In Mizoram, it is 1960’s the Mizo National Front (MNF) that initiated the fight for the sovereign independence which was followed by violence. In 1986, the Mizo peace Accord was signed resulting in their surrender. There is a spillover effect of the ongoing tussle between Myanmar and Ethnic Armed Groups resulting in arms and drugs trade across the tri-junction border of Myanmar, India and Bangladesh.

Tripura has an influx of Bangladeshi migrants and hence Bengali speaking population outnumbered the tribals and since then there is the struggle between the Bengalis and the tribals.

Peace Process

In recent years the security situation in the Northeastern regions has improved immensely. Most of the insurgent groups have entered into peace talks with the Government of India through ceasefire and suspension of operations (SoO). As per data of Ministry of Home Affairs, Government of India, the violent incidents stood at 1297 in 2009 which has now declined to 223 in 2019. The region in 2018 witnessed the lowest number of insurgency incidents and civilian deaths since 1997. Similarly, there was a 25% reduction in the number of Security personnel and civilian deaths in 2018. Tripura and Mizoram has almost no insurgency and in other North-East states, there has been a reduction in insurgency-related violence except in Nagaland. Further, as per report tabled in Rajya Sabha on 19th July 2018 by Department related Parliamentary Standing Committee on Home Affairs, the Committee observed the declining trend of insurgency-related incidents and improvement in the overall security situation in NER due to efforts of Central and State Governments.

The improvement in the overall security situation in the North East is the result of mix of soft power, hard power and cross border cooperation.

Government of India has been actively engaging with most of the insurgent groups and has entered into peace talks. In Nagaland, all the groups have entered into peace talks.  Also, in 2017, 6 Naga groups belonging to the National Naga Council (NNC) and various factions of the NSCN came together under the Naga Nationalist Political Groups (NNPGs) and formed a Working Committee to negotiate as one group with the government. Furthermore, ULFA-Pro-Talk (ULFA-PT) in Assam has entered into peace negotiations in 2011. Likewise, Bodo militants have signed ceasefire agreements on various occasions.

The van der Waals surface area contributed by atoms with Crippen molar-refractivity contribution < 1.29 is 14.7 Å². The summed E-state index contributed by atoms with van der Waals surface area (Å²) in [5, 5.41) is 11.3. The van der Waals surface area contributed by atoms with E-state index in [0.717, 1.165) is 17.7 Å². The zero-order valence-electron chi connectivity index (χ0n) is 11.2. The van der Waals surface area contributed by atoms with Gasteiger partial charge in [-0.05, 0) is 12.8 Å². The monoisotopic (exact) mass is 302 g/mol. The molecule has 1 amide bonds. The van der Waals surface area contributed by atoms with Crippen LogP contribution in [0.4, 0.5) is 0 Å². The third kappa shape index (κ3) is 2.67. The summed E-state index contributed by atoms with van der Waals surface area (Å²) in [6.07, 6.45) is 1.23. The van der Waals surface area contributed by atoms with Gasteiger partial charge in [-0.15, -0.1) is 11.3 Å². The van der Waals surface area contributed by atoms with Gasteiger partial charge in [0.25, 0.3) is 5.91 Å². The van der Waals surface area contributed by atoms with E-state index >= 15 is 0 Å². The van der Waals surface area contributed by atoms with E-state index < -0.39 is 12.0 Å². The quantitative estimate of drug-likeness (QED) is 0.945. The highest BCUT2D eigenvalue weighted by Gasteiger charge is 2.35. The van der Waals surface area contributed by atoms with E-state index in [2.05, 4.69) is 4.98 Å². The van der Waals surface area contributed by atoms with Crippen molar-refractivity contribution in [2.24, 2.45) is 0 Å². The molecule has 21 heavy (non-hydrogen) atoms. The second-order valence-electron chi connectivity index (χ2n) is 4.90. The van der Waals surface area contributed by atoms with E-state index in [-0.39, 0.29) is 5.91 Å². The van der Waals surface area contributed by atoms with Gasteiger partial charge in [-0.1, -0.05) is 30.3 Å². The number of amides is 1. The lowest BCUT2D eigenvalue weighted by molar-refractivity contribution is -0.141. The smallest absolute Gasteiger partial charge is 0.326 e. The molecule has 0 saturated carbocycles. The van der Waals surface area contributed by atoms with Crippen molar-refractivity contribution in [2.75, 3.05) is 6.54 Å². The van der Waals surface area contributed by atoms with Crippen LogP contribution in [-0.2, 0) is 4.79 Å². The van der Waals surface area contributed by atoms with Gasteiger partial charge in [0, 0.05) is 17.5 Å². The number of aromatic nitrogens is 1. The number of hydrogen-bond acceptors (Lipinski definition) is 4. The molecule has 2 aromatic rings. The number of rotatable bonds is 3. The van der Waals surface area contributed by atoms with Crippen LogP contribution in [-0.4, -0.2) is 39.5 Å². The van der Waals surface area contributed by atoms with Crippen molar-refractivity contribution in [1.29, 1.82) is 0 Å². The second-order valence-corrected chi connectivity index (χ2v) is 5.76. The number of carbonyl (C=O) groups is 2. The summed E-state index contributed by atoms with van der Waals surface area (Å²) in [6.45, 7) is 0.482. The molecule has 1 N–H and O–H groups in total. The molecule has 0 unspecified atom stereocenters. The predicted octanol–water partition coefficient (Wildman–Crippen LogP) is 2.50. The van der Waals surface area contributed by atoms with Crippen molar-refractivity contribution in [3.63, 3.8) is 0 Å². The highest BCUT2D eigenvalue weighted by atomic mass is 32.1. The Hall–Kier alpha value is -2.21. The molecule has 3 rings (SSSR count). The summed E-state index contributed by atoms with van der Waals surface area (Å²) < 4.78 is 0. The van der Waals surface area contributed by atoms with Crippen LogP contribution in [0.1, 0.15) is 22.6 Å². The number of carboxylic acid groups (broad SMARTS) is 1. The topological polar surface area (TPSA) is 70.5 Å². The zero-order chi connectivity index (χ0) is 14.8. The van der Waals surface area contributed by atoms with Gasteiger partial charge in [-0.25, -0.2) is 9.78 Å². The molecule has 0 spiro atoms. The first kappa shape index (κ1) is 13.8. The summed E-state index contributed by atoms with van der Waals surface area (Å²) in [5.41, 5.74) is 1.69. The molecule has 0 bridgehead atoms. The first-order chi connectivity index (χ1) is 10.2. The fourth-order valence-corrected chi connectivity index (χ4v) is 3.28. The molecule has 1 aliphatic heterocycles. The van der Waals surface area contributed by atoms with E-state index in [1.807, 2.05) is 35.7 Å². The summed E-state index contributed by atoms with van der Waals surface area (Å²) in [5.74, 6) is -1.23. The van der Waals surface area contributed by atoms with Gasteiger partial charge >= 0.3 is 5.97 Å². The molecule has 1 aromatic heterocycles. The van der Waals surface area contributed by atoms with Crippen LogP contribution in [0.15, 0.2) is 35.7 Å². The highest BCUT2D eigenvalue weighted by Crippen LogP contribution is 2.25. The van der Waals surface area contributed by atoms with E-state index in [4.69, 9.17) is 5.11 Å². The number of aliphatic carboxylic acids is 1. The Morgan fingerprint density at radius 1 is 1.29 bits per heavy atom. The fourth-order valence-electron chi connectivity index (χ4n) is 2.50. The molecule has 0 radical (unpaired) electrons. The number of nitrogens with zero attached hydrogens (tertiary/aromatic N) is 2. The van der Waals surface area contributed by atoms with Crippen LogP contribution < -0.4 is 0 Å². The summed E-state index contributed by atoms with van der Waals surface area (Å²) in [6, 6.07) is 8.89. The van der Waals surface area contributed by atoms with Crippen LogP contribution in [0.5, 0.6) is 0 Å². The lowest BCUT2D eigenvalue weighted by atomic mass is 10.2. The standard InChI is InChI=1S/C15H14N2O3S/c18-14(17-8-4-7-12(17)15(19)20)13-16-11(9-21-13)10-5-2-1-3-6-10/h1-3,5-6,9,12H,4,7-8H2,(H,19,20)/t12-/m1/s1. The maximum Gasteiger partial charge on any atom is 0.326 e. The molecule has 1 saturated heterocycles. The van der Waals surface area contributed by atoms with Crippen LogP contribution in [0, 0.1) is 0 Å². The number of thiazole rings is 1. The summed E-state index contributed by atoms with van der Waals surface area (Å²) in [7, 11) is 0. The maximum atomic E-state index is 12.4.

Government of India and respective state governments have been accommodating by giving autonomy under the sixth schedule of Indian Constitution e.g Bodoland Territorial Council, Karbi Anglong Autonomous Council, Chakma Autonomous District Council etc. Also, special provisions are present under article 371 of the Indian Constitution. In the case of separatist insurgents, the idea of shared sovereignty and mutual respect is being followed. Civil Society groups are being engaged in the process in order to appeal to the people to give up arms.  The scheme of surrender and rehabilitation has been helpful.

Simultaneously Government has also resorted to counterinsurgency measures. Many areas are still under the Armed Forces Special Power act e.g. in Nagaland, Manipur etc. giving excessive powers to the security forces. Sustained counterinsurgency groups have dealt a blow to the various insurgent groups by killing the senior leadership and destroying the safe heavens.

Government has been actively coordinating with the neighbouring states and has been successful in destroying the safe heavens of these insurgent groups in Bhutan, Bangladesh and Myanmar. Bhutan was first when it launched Operation Clear in 2003 uprooting camps of ULFA, KLO and NDFB. Similarly, Bangladesh has dealt a blow by arresting and clearing camps of the insurgents along borders. Myanmar and India have launched Operation Sunrise since January 2019 leading to surrender of many cadres of insurgents.

Will the peace last?

The abrogation of article 370 and the Citizenship Amendment Act has raised eyebrows regarding the Government of India’s intentions. The alleged breakdown of Naga peace talks is a case in point.  Most peace talks have not resulted in solving the problems and have been prolonging. Many groups like ULFA- I have been hiding in Myanmar at different locations.

The reduced level of violent incidents in North East gives hopes for the future action plan. However, more emphasis should be given to successfully conclude the peace talks.  The region is in dire need of the development and the Government in Delhi has taken cognizance of this situation through various infrastructure projects and Act East policy. Hereinafter, the government needs to actively engage the youth. Likewise, due importance has to be given to the unique socio-political aspiration of the population. All stakeholders have to be roped in the constructive peacebuilding process. These steps taken in the right direction can help in bringing peace, stability and prosperity to the region especially when India’s neighbour is flexing its muscle so vigorously.

The views and opinions expressed in this article are those of the author and do not necessarily reflect the views of The Kootneeti Team

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Anubha Gupta

Anubha Gupta holds a Master's degree in Politics with specialization in International Relations